Basic information about aplastic anemia
In this article we have discussed about aplastic anemia and its symptoms and basic terms of aplastic anemia
This is a rare blood disorder that causes bone marrow failure, making it difficult for the body to produce enough red blood cells, white blood cells, and platelets. Because of this, patients experience severe anemia and infections, and sometimes even death. There are two types of aplastic anemia - congenital and acquired. Acquired aplastic anemia occurs when the immune system attacks the bone marrow. In congenital aplastic anemia, the bone marrow does not develop normally. Most cases of aplastic anemias occur in children under 2 years old. Aplastic Anemia Treatment cost in India differ according to stages
Symptoms of Aplastic Amenia
Anemia is a condition where the body does not have enough red blood cells to carry oxygen throughout the body. This results in fatigue, weakness, pallor (a pale color), shortness of breath, dizziness, headaches, and even fainting. If left untreated, it can lead to heart failure and death. Most people who suffer from anemia do not know they have it until their symptoms become unbearable.
Thrombocytopenia are conditions where platelets are low. Platelets help the body stop bleeding after injuries, cuts, or surgeries. When platelet counts drop, severe bleeding occurs. Symptoms include bruising easily, nosebleeds, gums bleeding, and heavy menstrual flow.
Leukopenia is a condition where white blood cells are low. White blood cells fight infections and disease. When leukocytes are low, infection is likely. Symptoms include fever, sore throat, cough, runny nose, muscle aches, and diarrhea.
Neutropenia is a condition where neutrophils are low. Neutrophils are immune system cells that protect the body from bacteria and viruses. Low levels of neutrophils make the body susceptible to bacterial infections. Symptoms include nausea, vomiting, diarrhea, and mouth sores.
Lymphopenia is a condition in which lymphocytes are low. Lymphocytes are white blood cells that produce antibodies to fight off foreign invaders. A person with lymphopenia may experience flu-like symptoms including fever, swollen glands, and chills.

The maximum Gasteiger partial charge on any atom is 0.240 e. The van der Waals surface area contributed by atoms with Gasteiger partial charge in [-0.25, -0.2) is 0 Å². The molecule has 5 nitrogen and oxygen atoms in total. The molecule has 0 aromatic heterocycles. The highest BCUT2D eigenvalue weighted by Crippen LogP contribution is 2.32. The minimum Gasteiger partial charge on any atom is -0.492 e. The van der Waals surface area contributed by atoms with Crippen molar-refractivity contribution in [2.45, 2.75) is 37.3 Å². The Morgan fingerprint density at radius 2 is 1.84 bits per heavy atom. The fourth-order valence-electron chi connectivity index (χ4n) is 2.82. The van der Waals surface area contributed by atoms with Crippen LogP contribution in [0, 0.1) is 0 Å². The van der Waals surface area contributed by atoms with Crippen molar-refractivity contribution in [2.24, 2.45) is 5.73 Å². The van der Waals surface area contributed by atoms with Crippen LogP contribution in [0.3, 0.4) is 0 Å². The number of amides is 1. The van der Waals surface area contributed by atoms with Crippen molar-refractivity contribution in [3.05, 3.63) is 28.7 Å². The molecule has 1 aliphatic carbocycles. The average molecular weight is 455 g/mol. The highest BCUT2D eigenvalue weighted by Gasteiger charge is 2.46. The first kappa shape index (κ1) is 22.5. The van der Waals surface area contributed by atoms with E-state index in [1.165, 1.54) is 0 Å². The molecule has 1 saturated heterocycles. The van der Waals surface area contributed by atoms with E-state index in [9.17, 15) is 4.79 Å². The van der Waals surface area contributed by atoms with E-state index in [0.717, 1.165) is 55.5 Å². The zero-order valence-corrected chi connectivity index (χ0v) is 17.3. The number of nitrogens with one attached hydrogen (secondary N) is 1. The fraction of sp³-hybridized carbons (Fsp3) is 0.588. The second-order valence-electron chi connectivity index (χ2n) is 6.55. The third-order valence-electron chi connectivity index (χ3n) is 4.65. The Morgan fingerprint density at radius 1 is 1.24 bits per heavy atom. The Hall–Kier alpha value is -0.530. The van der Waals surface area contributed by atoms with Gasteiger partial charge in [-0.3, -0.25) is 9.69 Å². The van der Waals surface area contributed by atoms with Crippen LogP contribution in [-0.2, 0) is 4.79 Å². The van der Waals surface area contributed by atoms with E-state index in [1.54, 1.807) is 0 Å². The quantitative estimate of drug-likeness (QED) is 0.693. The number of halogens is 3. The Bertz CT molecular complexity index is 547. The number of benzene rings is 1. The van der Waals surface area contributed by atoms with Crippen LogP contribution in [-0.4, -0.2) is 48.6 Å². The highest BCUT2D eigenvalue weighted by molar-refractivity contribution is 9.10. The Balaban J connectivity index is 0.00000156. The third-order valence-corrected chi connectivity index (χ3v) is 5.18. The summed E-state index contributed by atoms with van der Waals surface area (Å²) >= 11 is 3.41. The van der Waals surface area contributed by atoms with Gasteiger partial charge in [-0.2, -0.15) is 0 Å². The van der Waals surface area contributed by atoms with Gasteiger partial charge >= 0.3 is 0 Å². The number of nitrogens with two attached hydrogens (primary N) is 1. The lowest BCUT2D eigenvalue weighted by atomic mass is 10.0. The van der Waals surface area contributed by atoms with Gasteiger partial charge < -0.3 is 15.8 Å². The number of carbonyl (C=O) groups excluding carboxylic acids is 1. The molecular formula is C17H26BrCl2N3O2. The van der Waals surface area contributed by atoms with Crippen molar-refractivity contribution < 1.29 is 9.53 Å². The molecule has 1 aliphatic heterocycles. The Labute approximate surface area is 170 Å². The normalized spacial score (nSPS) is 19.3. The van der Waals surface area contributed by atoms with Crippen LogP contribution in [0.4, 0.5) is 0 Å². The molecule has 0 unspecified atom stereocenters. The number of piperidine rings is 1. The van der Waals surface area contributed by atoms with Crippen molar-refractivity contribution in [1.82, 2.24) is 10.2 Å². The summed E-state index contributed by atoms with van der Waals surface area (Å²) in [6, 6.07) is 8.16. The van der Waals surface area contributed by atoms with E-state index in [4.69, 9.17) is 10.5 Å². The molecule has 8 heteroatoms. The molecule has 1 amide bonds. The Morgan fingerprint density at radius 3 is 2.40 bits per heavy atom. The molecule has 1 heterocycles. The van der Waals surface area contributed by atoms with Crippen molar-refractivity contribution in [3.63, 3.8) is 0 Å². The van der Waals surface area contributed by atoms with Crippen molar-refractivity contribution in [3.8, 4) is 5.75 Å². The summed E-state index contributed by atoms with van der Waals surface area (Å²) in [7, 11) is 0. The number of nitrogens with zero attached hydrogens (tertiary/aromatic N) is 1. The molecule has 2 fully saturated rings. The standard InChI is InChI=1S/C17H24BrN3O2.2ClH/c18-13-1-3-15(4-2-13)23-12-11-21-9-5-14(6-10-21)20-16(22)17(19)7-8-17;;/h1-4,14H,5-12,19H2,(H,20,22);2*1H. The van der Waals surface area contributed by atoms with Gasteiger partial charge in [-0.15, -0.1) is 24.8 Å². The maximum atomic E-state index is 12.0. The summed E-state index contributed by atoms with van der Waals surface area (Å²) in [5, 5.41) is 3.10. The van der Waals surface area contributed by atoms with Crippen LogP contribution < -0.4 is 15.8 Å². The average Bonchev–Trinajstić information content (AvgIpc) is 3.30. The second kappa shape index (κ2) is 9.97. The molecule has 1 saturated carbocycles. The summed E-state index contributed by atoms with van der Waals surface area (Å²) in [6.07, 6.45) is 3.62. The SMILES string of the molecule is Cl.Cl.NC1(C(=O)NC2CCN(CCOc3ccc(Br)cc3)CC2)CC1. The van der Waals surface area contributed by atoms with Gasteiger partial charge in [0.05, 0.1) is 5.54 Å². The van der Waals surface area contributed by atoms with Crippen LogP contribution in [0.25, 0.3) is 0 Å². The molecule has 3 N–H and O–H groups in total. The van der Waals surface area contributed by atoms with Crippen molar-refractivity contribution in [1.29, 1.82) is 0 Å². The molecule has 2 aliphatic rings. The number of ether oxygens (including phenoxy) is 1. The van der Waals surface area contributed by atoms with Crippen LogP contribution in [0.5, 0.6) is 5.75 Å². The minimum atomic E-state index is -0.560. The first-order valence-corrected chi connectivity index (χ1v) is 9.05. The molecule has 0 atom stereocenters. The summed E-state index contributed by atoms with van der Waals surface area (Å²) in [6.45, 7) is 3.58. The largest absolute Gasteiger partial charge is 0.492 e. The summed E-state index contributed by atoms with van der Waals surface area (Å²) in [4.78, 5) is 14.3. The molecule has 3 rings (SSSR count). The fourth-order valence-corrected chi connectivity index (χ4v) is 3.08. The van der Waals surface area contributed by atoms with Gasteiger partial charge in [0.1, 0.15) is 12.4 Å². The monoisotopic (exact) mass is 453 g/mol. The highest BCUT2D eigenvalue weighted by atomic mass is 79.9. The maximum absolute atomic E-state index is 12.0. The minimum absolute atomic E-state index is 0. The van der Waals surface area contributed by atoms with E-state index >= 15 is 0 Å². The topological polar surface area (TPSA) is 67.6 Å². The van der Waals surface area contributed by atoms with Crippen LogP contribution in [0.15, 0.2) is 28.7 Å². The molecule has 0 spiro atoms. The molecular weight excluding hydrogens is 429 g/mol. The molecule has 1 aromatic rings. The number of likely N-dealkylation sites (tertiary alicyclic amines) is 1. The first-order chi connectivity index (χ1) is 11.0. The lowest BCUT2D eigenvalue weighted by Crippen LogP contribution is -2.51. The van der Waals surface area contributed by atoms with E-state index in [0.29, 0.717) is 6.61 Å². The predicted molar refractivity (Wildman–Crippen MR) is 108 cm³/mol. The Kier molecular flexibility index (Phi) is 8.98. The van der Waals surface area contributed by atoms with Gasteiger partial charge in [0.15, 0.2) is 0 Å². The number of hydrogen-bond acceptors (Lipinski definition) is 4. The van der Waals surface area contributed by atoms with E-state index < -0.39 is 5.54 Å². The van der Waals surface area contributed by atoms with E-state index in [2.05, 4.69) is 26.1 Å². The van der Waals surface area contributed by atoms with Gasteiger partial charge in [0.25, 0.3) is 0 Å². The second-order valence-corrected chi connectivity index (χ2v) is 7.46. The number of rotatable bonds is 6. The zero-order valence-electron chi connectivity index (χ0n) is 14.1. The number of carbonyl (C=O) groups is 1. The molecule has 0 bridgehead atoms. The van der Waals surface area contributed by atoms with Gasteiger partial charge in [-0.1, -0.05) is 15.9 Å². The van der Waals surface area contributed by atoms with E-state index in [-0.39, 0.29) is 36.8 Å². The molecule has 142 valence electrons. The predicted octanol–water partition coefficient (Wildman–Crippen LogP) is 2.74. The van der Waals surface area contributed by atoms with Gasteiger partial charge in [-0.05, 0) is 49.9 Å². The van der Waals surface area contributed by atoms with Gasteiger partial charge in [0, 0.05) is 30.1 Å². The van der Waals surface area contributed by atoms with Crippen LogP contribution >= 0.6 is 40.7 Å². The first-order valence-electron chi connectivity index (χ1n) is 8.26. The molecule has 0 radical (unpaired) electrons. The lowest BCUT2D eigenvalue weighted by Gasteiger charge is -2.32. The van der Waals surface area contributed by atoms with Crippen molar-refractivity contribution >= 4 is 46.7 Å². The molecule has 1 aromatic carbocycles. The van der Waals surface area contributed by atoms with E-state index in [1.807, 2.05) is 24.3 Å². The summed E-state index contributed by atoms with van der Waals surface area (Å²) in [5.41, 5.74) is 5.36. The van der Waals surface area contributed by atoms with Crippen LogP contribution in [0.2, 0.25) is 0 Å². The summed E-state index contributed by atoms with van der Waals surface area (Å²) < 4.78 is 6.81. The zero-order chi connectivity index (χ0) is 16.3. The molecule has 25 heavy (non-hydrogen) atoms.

Coagulopathies are disorders that affect the clotting cascade. Clotting factors are proteins that regulate coagulation. When clotting factors are low, clots tend to stick together and fail to dissolve. These clots can cause deep vein thrombosis, pulmonary embolism, stroke, and myocardial infarction.
7. Bone Marrow Failure
Bone marrow failure is a condition in which bone marrow stops producing blood cells. When bone marrow fails, the body cannot produce enough blood cells. This causes anemia, neutropenia, and thrombocytopenia.
Some terms of aplastic anemia
1. Bone marrow transplantation (BMT)
Bone Marrow Transplantation (BMT) is a procedure that involves replacing the bone marrow of a patient with stem cells taken from a donor. In order to perform BMT, doctors extract stem cells from the bone marrow of the donor and then inject them back into the patient's body. Once transplanted, the stem cells develop into blood-forming cells called hematopoietic cells. These cells help produce red blood cells, white blood cells, and platelets.
2. Immunosuppressive therapy (IST)
Immunosuppressive therapy is a treatment that helps prevent rejection of the transplanted bone marrow. IST drugs work by suppressing the immune system of the recipient. They inhibit the activity of T lymphocytes, natural killer cells, and antibody-producing cells.
3. Graft versus host disease (GVHD)
Graft Versus Host Disease (GVHD) occurs when a person receives a graft from someone else. A graft is any tissue or organ that comes from another individual. When a person receives a graft, their own immune system attacks the foreign tissue. If the immune system does not recognize the foreign tissue as its own, it may attack the grafted tissue instead of attacking the virus or bacteria that caused the infection.
4. Antithymocyte globulin (ATG)
Anti thymocyte Globulin (ATG) is a drug used to suppress the immune system of patients who have received a bone marrow transplant. ATG works by blocking the function of T lymphocytes, which are white blood cells that play an important role in fighting infections.
5. Cyclosporine (CsA)
Cyclosporine (Cs) is a drug used after a bone marrow transplant to prevent the body from rejecting the new bone marrow. Cs is a powerful immunosuppressant that blocks the production of antibodies by the immune system.
Methotrexate (Met) is a chemotherapy drug that suppresses the immune system. Met inhibits DNA synthesis and decreases the number of mature white blood cells in the bloodstream.
7. Intravenous immunoglobulins (IVIG)
Intravenous immunoglobulins (IVIG), or intravenous immunoglobulin, is a medication that contains antibodies extracted from human plasma. IVIG is given intravenously to treat autoimmune disorders.
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